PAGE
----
- Clients: Identifying which clients are likely to stay with the practice affects succession whether through sale or retirement. Different clients will be more open to a new attorney; some will want a similar style of attorney while others will be more concerned with niche expertise, case familiarity or an established relationship. It is imperative that you help create a strong relationship between the successor and the client and involve the successor in the case load in order to increase the likelihood that the client remains with the firm .
- Tertiary Support: Keep your accountant, estate planner, attorney, and selling agent in the loop by discussing the succession planning with them. You may need to grant power of attorney in case of death, have the articles of incorporation changed, provide access codes to all information critical to the practice operations (including banking information) and determine if the practice will retain your name after your departure.
- The Replacement. Group practices must assess attorneys within their practices who have management potential and mentor them in everything from budgeting to rainmaking to specific client management. Solo practices, for situations that don’t involve a sale, must identify a replacement or assistant attorney who can quickly establish a rapport with your clients and be made familiar with the ongoing cases (or at least know the procedure and support staff for doing so).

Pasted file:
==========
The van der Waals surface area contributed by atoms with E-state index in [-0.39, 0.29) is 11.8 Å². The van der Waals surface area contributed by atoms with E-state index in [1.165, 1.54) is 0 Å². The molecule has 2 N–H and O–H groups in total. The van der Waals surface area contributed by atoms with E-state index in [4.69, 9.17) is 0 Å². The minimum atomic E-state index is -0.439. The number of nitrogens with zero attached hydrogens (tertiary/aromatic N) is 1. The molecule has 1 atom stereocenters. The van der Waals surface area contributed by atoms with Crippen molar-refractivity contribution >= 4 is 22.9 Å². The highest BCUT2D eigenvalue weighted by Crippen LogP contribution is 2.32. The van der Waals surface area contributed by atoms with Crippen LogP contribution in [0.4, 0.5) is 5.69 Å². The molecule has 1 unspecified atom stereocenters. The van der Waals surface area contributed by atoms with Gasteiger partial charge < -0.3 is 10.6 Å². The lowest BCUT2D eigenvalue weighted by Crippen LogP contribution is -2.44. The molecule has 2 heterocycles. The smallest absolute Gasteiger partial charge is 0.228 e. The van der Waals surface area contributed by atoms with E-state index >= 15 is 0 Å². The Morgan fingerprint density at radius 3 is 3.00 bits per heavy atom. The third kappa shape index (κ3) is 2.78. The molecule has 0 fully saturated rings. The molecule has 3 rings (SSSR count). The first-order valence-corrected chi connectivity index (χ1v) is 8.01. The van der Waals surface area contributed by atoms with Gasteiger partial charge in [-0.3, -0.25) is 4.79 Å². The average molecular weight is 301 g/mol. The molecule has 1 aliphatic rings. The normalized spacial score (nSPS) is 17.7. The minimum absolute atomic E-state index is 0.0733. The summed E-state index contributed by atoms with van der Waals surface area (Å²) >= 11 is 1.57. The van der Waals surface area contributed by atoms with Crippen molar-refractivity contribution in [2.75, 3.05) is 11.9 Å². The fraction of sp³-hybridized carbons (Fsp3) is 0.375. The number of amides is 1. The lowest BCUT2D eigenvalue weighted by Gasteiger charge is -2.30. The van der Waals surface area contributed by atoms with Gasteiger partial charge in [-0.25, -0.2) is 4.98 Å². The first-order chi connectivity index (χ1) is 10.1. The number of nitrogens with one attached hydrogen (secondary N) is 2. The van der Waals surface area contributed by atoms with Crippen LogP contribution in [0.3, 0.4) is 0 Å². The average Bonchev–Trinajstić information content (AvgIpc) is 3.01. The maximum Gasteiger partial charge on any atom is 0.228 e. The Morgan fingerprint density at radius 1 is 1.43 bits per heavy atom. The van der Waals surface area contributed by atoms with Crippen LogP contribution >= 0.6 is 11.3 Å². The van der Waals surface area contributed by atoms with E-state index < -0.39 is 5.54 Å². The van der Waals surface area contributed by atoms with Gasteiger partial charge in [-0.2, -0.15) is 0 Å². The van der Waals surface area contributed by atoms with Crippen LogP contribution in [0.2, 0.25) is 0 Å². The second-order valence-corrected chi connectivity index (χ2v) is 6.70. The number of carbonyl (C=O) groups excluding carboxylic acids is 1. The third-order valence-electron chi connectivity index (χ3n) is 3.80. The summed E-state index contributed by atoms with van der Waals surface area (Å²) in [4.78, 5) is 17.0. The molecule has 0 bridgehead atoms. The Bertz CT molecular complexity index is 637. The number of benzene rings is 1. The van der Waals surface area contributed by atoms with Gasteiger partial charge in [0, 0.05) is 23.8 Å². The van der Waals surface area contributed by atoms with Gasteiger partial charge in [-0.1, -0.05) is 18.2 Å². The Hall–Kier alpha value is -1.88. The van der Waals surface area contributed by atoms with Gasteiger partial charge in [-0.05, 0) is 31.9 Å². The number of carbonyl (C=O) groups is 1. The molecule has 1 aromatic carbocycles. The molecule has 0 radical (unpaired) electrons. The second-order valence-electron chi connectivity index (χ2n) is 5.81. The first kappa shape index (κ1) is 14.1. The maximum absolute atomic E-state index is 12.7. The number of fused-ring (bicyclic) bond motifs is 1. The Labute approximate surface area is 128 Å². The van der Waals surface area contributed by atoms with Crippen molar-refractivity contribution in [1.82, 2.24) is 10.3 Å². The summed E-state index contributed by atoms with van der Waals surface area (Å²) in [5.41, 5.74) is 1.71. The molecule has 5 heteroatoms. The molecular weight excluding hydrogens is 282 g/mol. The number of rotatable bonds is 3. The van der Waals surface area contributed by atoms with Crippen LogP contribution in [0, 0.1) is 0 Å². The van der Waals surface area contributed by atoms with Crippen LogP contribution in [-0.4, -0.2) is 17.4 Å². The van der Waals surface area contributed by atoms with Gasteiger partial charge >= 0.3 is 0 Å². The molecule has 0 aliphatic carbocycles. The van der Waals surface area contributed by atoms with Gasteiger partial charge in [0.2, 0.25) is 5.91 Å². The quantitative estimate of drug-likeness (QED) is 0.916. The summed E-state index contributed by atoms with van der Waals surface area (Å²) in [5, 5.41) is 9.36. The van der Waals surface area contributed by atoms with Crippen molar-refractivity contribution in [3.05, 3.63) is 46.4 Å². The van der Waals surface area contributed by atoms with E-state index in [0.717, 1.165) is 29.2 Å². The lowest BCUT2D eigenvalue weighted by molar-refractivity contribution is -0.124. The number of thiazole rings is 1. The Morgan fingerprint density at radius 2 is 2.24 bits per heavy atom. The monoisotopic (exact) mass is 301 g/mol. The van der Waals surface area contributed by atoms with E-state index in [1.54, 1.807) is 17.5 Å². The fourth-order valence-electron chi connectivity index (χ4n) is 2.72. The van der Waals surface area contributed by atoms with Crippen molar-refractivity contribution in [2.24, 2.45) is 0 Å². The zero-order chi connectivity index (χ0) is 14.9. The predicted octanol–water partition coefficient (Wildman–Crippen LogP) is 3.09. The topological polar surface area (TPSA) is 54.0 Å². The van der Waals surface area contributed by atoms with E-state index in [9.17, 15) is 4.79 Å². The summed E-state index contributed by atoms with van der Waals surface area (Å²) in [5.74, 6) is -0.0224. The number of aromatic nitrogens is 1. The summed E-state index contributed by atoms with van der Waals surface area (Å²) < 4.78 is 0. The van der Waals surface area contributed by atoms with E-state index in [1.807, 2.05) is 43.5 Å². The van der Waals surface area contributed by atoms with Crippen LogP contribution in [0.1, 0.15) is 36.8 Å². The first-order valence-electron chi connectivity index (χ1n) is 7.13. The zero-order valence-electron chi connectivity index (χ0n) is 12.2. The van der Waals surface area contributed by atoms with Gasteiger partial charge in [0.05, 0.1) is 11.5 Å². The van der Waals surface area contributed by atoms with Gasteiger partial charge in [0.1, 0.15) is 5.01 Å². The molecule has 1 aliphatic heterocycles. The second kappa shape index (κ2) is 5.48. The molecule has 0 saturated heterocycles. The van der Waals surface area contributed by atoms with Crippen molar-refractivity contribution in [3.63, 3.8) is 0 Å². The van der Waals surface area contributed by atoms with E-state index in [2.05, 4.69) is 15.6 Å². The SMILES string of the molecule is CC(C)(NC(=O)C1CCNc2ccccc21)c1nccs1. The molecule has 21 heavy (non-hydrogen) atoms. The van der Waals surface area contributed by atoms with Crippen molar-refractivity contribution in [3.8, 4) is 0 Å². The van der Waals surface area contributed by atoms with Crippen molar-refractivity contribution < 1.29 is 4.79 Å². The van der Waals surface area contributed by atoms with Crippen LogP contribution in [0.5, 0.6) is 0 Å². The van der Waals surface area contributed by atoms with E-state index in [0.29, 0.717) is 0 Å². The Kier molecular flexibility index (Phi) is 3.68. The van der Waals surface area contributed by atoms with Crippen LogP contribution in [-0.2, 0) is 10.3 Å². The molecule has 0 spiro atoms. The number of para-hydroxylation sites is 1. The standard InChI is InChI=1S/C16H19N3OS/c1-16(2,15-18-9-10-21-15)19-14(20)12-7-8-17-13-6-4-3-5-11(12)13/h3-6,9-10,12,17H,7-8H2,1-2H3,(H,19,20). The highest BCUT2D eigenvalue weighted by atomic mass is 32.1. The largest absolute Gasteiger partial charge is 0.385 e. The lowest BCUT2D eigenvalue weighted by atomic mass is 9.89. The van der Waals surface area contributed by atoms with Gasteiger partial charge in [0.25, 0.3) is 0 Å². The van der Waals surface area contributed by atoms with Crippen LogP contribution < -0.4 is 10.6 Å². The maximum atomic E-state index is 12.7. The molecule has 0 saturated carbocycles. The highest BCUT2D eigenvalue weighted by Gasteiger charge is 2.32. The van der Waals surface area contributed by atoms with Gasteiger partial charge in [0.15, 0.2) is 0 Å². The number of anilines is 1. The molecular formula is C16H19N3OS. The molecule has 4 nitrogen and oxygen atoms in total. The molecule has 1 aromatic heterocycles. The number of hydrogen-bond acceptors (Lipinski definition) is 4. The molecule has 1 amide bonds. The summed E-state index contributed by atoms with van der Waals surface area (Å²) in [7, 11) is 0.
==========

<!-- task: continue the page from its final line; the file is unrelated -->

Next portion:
The policy you develop should address all these situations and have procedures in place to manage them—at the very least, your attorney and accountant should be made aware of what to do when the triggering event occurs. Finally, it is vital in large firms to get attorneys to recognize the value of participating in the success process—how it affects future earnings and their clients—and for solo practitioners to recognize how much they stand to gain or lose depending on their desire to plan or not.
Michael Blum is a trial attorney and CEO of Appeal Funding Partners, LLC with over 17 years experience providing risk mitigation services and non-recourse funding to attorneys and plaintiffs with money judgments on appeal. He has served on the Board of Directors of the Consumer Attorneys of California and of the Marin Trial Lawyers Association and regularly speaks to trial-lawyer groups and has written for TLA magazines on the financial management of a contingency-fee law firm. He may be contacted at 415-729-4214 or email@example.com.
The information in this article is provided for informational purposes only and with the understanding that the author is not engaged in rendering legal, accounting, tax or other professional advice or services.
© copyright 2011 Michael Blum
http://www.appealfundingpartners.com, or call 1-866-667-1237.